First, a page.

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  • Writer's pictureCulinary Cam

A Cheese Board Anchored on a Trio of Italian Cheeses + A Pinot Nero from Alto Adige #ItalianFWT

This month the Italian Food Wine Travel group is looking at Italian cheese with Deanna of Asian Test Kitchen at the lead. Read her invitation here. She includes a great rundown of Italian cheeses and their sales data in the United States.

All of the posts will be live between Friday, December 2nd and the morning of Saturday, December 3rd. Here's the line-up...

I decided to create a cheese board anchored on three different Italian cheeses that I picked up at a local market. Here we go...

Bocconcino Di Langa

Bocconcino means 'little mouthful' and this is made by Caseficio dell'Alta Langa. Based between Alba and Cortemilla, in Northern Italy, this operation specializes in making Italian cheeses using traditional recipes but with modern production methods. Bocconcino is a goat's milk cheese with the addition of cream. It's then aged for about ten days. Since one traditional way to serve this cheese if wrapped in prosciutto, I placed small prosciutto rosettes around the Bocconcino.

Gorgonzola Dolce

I have always been a fan of bleu cheeses and the Italian version is Gorgonzola whose two varieties are Gorgonzola Dolce and Gorgonzola Piccante. The dolce is the less aged of the two; both are made from cow's milk. The Gorgonzola Dolce that I picked up had a pale yellow body with blue and green veins. It was creamy, mild, and - true to its name - sweet. I placed it next to some salted nuts and fresh golden kiwis.

Bel Paese

This semi-soft cheese was created in the early twentieth century in a small town called Melzo in the Lombardy region. Its name means 'beautiful country' and is said to refer to a book by Antonio Stoppani though - much, much earlier - Dante and Petrarch also use that phrase to describe Italy. Bel Paese is a cow's milk cheese that ages for six to eight weeks. It pairs nicely with lighter red wines that are fruit-forward.

Abbazia di Novacella Pinot Nero 2021

And now we get to the Italian wine that I poured to accompany these Italian cheeses. I selected the Abbazia di Novacella Pinot Nero 2021. It's a Pinot Noir made in the Alto Adige, the northernmost winegrowing region on the southern side of the Alps.

Abbazia di Novacella, called Kloster Newstift in German, is a monastery that sits in Brenner Pass, an important way across the Alps. During the Holy Roman Empire, Via Imperii crossed the pass and allowed armed forces, merchants, and pilgrims to traverse the daunting mountain range. By the 900s the pass was a stronghold for the Catholic church and in 1142 the monastery church of Novacella was consecrated and run by the Augustinian Canons. Abbazia di Novacella is the second oldest winery in the country.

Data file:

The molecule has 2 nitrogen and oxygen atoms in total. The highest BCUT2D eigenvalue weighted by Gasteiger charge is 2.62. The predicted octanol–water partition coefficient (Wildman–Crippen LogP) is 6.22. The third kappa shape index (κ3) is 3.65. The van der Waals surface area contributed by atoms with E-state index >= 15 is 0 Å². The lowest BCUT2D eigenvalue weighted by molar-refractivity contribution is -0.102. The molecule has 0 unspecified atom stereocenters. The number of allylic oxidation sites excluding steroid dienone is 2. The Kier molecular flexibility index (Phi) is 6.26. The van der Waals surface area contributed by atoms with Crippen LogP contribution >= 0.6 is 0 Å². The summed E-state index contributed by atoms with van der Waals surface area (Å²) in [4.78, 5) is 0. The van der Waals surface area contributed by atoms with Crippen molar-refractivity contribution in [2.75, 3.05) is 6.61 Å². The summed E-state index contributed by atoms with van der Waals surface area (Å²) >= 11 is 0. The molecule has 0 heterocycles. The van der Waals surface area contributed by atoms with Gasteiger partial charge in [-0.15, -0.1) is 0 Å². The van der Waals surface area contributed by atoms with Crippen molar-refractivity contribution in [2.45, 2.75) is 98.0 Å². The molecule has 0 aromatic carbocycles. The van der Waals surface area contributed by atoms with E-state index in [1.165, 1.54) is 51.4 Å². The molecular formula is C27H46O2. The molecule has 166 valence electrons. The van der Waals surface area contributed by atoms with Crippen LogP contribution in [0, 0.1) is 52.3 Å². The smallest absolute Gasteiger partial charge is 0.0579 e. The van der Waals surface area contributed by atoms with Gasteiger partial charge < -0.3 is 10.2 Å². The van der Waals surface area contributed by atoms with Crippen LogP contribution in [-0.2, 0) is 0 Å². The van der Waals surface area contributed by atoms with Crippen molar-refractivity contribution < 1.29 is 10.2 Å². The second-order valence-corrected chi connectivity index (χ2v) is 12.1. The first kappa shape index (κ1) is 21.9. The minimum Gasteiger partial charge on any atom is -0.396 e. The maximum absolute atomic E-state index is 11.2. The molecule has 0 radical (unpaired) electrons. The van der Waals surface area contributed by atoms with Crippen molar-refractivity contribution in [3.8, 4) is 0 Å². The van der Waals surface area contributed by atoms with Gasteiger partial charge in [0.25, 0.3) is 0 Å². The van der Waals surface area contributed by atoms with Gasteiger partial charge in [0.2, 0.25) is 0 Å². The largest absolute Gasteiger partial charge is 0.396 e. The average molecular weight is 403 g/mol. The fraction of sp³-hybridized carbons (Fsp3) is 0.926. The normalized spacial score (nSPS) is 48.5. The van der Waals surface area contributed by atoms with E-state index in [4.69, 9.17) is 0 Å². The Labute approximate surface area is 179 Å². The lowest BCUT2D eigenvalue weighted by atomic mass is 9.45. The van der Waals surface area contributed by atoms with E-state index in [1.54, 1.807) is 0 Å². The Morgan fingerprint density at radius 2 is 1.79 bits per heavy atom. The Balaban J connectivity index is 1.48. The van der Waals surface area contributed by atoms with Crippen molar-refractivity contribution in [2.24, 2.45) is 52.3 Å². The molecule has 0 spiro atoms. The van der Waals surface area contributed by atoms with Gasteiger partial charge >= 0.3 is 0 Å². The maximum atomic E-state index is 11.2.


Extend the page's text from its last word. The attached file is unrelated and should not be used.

With mineral-rich soils and a cool climate, the ripening period is longer for the grapes and they grow a variety that includes Sylvaner, Kerner, Gewürztraminer, and Veltliner as well as Vernatsch, Pinot Nero, and a completely new-to-me grape called Rosenmuskateller, 'Rose Muscat', described as lusciously sweet and whose name derives from its overwhelming scent of roses. Though I know Jake would despise that - he dislikes rose-flavored anything - I would love to try it!

This wine poured a dark brickish color with a paler rim. On the nose I noted red and black fruits along with a slight woody aroma. On the palate the wine mirrored its aromas with more acidity than I anticipated. Sour cherry and orange rind came together for a bright, pleasing acidity. This food-friendly wine was a delicious match for all the flavors on the board.

Rounding Out the Cheese Board

I have actually just created a digital recipe planner that provides the four basic steps to creating amazing cheese boards along with some fun recipes to level up that board. You can view the contents of the planner (here) and if you inclined to order it, visit the Digital Recipe Planners tab (here).

But, basically, you want to offer a variety of textures, colors, and tastes to create your board. In addition to the trio of Italian cheeses, I rounded out the board with golden kiwis, carrot sticks, celery wands, walnut-stuffed dates, hard-boiled eggs, garlic-stuffed olives, prosciutto, dried figs, salami, pickles, nuts, crackers, and chocolate-dipped dried orange slices.

That is a wrap on my December #ItalianFWT offering...and a fun way to end our 2022 explorations of Italian wines and pairings. I have recently been watching the travel-food documentary with Stanley Tucci called 'Searching for Italy.' And you can bet that I will be re-watching those episodes as we traipse around the boot again next year! I will be kicking off 2023 by inviting the group to join me in looking at wines from Sicily. Stay tuned!

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